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Chebyshev Filter Properties

Module by: C. Sidney Burrus. E-mail the author

Chebyshev Filter Properties

The Butterworth filter does not give a sufficiently good approximation across the complete passband in many cases. The Taylor's series approximation is often not suited to the way specifications are given for filters. An alternate error measure is the maximum of the absolute value of the difference between the actual filter response and the ideal. This is considered over the total passband. This is the Chebyshev error measure and was defined and applied to the FIR filter design problem. For the IIR filter, the Chebyshev error is minimized over the passband and a Taylor's series approximation at ω=ω= is used to determine the stopband performance. This mixture of methods in the IIR case is called the Chebyshev filter, and simple design formulas result, just as for the Butterworth filter.

The design of Chebyshev filters is particularly interesting, because the results of a very elegant theory insure that constructing a frequency-response function with the proper form of equal ripple in the error will result in a minimum Chebyshev error without explicitly minimizing anything. This allows a straightforward set of design formulas to be derived which can be viewed as a generalization of the Butterworth formulas [4], [7].

The form for the magnitude squared of the frequency-response function for the Chebyshev filter is

| F ( j ω ) | 2 = 1 1 + ϵ 2 C N ( ω ) 2 | F ( j ω ) | 2 = 1 1 + ϵ 2 C N ( ω ) 2
(1)

where CN(ω)CN(ω) is an Nth-order Chebyshev polynomial and ϵϵ is a parameter that controls the ripple size. This polynomial in ωω has very special characteristics that result in the optimality of the response function Equation 1.

CHEBYSHEV POLYNOMIALS

The Chebyshev polynomial is a powerful function in approximation theory. Although the function is a polynomial, it is best defined and developed in terms of trigonometric functions by[4], [5], [1], [7].

C N ( ω ) = cos ( N cos - 1 ( ω ) ) C N ( ω ) = cos ( N cos - 1 ( ω ) )
(2)

where CN(ω)CN(ω) is an Nth-order, real-valued function of the real variable ωω. The development is made clearer by introducing an intermediate complex variable φφ.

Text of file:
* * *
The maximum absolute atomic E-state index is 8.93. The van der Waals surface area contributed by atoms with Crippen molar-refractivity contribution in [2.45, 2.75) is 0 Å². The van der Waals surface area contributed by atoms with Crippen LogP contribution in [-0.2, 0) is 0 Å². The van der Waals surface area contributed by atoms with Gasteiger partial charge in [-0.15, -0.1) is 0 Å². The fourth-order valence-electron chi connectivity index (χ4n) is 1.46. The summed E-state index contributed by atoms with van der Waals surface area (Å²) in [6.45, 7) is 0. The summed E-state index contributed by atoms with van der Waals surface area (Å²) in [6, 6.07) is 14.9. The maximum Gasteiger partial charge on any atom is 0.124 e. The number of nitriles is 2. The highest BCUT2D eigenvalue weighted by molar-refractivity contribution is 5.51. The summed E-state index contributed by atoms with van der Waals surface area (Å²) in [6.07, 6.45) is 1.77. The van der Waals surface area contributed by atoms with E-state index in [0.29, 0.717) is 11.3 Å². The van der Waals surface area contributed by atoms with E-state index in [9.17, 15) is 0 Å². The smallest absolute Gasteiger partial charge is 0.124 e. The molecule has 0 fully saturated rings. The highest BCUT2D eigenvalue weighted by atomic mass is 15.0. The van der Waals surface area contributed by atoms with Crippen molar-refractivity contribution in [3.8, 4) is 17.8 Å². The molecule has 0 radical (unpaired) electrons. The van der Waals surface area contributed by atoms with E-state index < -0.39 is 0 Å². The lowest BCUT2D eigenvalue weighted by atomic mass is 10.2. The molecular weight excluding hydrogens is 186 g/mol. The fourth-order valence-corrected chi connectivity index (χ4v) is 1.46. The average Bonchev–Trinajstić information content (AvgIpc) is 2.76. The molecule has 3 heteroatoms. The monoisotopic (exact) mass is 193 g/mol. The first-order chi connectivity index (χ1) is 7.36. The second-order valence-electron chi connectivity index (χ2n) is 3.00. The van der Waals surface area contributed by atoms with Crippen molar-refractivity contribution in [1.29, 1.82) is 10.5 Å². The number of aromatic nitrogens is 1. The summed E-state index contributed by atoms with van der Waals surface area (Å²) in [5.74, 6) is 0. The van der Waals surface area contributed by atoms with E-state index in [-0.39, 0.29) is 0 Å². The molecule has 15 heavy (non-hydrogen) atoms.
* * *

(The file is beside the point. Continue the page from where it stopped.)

C N ( ω ) = cos ( N φ ) C N ( ω ) = cos ( N φ )
(3)

where

ω = cos ( φ ) ω = cos ( φ )
(4)

Although this definition of CN(ω)CN(ω) may not at first appear to result in a polynomial, the following recursive relation derived from Equation 4 shows that it is a polynomial.

C N + 1 ( ω ) = 2 ω C N ( ω ) - C N - 1 ( ω ) C N + 1 ( ω ) = 2 ω C N ( ω ) - C N - 1 ( ω )
(5)

From Equation 2, it is clear that C0=1C0=1 and C1=ωC1=ω, and from Equation 5, it follows that

C 2 = 2 ω 2 - 1 C 2 = 2 ω 2 - 1
(6)
C 3 = 4 ω 3 - 3 ω C 3 = 4 ω 3 - 3 ω
(7)
C 4 = 8 ω 4 - 8 ω 2 + 1 C 4 = 8 ω 4 - 8 ω 2 + 1
(8)

etc.

Other relations useful for developing these polynomials are

C N 2 ( ω ) = ( C 2 N ( ω ) + 1 ) / 2 C N 2 ( ω ) = ( C 2 N ( ω ) + 1 ) / 2
(9)
C M N ( ω ) = C M ( C N ( ω ) ) C M N ( ω ) = C M ( C N ( ω ) )
(10)

where M and N are coprime.

These are remarkable functions [7]. They oscillate between +1 and -1 for -1<ω<1-1<ω<1 and go monotonically to +/- infinity outside that domain. All NN of their zeros are real and fall in the domain of -1<ω<1-1<ω<1, i.e., CNCN is an equal ripple approximation to zero over the range of ωω from -1 to +1. In addition, the values for ωω where CNCN reaches its local maxima and minima and is zero are easily calculated from Equation 3 and Equation 4. For -1<ω<1-1<ω<1, a plot of CN(ω)CN(ω) can be made using the concept of Lissajous figures. Example plots for C0C0, C1C1, C2C2, C3C3, and C4C4 are shown in Figure 1.

Figure 1: Chebyshev Polynomials for N = 0, 1, 2, 3, and 4
Figure one is a graph titled Nth order chebyshev polynomials. Its horizontal axis is labeled Frequency, ω, and ranges in value from -2 to 2 in increments of 0.5. The vertical axis is labeled C_N(ω) and ranges in value from -2 to 2 in increments of 0.5. There are four curves in this figure. The first is a diagonal line with constant positive slope that passes through the origin. The second is parabolic in shape with  its vertex as a minimum of the curve at (0, -1). The third starts from the bottom-left of the graph, increases to a peak at (-0.5, 1) and then decreases to a trough at (0.5, -1), where it finally increases to the top-right area of the graph. The fourth begins in the top-left as a decreasing function, and proceeds to make a trough, a peak, and a trough at (-0.5, -1), (0, 1) and (0.5, -1) respectively. The curve then increases and ends in the top-right area.

The filter frequency-response function for N=5N=5 is given in Figure 2 showing the passband ripple in terms of the parameter ϵϵ.

Figure 2: Fifth Order Chebyshev Filter Frequency Response
Figure two is a graph titled analog chebyshev filter. Its horizontal axis is labeled Frequency, ω, and ranges in value from 0 to 3 in increments of 0.5. Its vertical axis is labeled Magnitude Response and ranges in value from 0 to 1 in increments of 0.2. The curve in this graph begins at (0, 1) with a negative slope and moves in a wave-like motion of an amplitude of 0.05, completing two troughs of vertical value 0.9, and one two peaks. Two arrows point to the peaks and troughs, and are labeled, passband ripple. After the second peak, located at (1, 1), the curve then moves sharply downward with a strong negative slope, and begins decreasing at a decreasing rate until by (2, 0) it flattens along a horizontal asymptote at the vertical value 0.